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Delano Public Schools to ask for additional general education dollars this November
July 4, 2011
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By Ryan Gueningsman
Managing Editor

DELANO, MN – This fall, voters in the Delano School District will see a question on the ballot asking to increase general education revenue from the current amount of $426 per pupil, to $990 per pupil.

Much discussion took place about the length the proposed authorization would be in effect. A draft resolution with a five-year term was prepared for the board, but, following discussion, the board decided to increase it to a 10-year period.

Board Member Lisa Seguin brought up the length of the proposed authorization to the board, and said she had spoken with a number of people who had questioned the length of it.

Seguin said the district may be “shooting ourselves in the foot” if it has to go back again in five years. The last referendum for the $426 per pupil was approved in 2002, and has a 10-year term.

Superintendent Dr. John Sweet said enrollment then took off, which “saved the day.” He added the district needs more commercial property on the tax roll, which he said would help relieve the tax burden.

Shifting back to the length of the proposed authorization, Board Vice Chairperson Amy Johnson said she had originally wanted a 10-year term, but, after speaking with people, felt a five-year term may be the better approach due to uncertain economic conditions right now.

The board generally agreed the length typically would not be a factor for voters.

Board Member Carolyn Milano said she leaned more toward a 10-year term for financial stability and being able to know and plan for it.

Sweet, adopting the high school’s slogan, said “failure is not an option” when it comes to this, but admitted the district won’t know until Nov. 8 what would be the right approach.

The board approved the resolution, calling for the special election to be Tuesday, Nov. 8, with the question on the ballot being: “The Board of Independent School District No. 879, Delano, has proposed to revoke its existing referendum revenue authorization of $426 per pupil and replace that authorization with a new authorization of $990 per pupil. The amount shall increase annually by the rate of inflation. The proposed referendum revenue authorization would be applicable for ten (10) years unless otherwise revoked or reduced as provided by law.”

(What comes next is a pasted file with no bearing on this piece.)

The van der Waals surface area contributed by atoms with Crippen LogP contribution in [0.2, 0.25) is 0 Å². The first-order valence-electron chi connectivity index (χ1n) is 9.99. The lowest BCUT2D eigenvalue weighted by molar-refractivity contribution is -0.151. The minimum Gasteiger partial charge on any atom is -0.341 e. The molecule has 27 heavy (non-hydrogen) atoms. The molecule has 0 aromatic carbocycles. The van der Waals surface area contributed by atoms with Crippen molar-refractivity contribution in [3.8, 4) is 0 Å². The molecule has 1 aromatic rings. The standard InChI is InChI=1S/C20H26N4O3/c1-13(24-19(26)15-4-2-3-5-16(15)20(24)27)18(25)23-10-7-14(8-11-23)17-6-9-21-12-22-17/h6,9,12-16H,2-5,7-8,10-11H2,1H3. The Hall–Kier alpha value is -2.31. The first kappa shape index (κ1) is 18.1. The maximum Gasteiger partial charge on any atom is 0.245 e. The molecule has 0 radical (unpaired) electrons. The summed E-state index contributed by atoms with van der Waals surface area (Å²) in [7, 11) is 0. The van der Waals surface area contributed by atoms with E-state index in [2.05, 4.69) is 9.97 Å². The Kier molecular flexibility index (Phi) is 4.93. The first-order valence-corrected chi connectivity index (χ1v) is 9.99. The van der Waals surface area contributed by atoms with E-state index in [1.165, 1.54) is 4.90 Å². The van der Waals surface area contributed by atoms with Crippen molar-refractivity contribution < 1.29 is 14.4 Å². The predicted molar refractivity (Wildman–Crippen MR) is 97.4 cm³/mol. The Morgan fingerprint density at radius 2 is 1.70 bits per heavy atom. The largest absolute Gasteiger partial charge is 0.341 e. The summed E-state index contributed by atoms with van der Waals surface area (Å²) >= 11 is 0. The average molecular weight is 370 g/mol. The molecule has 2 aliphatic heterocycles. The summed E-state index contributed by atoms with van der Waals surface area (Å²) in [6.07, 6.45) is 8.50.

Voters will have the opportunity to vote “yes” or “no,” with the ballot also noting “by voting ‘yes’ on this ballot question, you are voting for a property tax increase.”

Board Member Erika Kluge Frake was absent, and Johnson voted against the motion, noting she felt she had heard more people speak favorably of a five-year term.

“I will 100 percent support 10 (year-term),” Johnson said, adding that a 10-year term was also her personal preference, but she wanted to “have that voice be heard” for those who preferred a five-year term.

Sweet said it would average to about $63 per $100,000 of tax value. The district would replace the current $89 per $100,000 levy with a higher amount. Sweet said the levy was reduced in 2011 by about $45 per $100,000 with the retirement of some other debt, so that lessens the increase.

Earlier in the meeting, Sweet reviewed preliminary proposed budget adjustments should the operating levy fail.

The proposed adjustments included things like bussing only beyond the two-mile legally-required limit for grades five through 12, which would lead to a reduction of one or two routes and save the district approximately $37,448 per route.

“The specifics of this and some of the other proposals haven’t been quite developed yet,” Sweet said.

The elimination of bussing for Sts. Peter and Paul Catholic School in Loretto, which closed, will result in a savings of $17,000.

Reforming the school board, itself, to the legally-required minimum of six members could also save the district about $1,200, but would require an election to implement, and also would increase committee load and board representation on various committees.

Reforming the staff development budget and new teacher mentor program, restructuring the web master positions, and also reductions in the supply budgets for the schools and activities would also be studied.

“Staff development is basically our research and development activities – what keeps us good and gets us better,” Sweet said, adding that he feels there has been good programming, which has led to good test results.

Moving to a “team-cleaning” concept could reduce some custodial costs, and also looking at reductions in areas such as media center paraprofessionals, special education program paraprofessionals, a nurse, and teacher levels due to attrition.

Sweet said the proposed adjustments would add up to $607,705, and said four full-time teaching positions could be cut to reach the target $800,000 mark. Projections at this point would be one teacher in the elementary level, and three in grades five through 12, to be determined.

“It’s what we have to do,” Board Chairman Peter Brasket said of looking at potential scenarios, adding the board has made decisions on vendors based more on low bids instead of prior service.

Sweet said the information presented about proposed budget adjustments should the operating levy fail will be part of the informational campaign associated with the operating referendum, and stressed this is a beginning outline of ideas.

“I would rather invest my time in passing the levy,” Sweet said.

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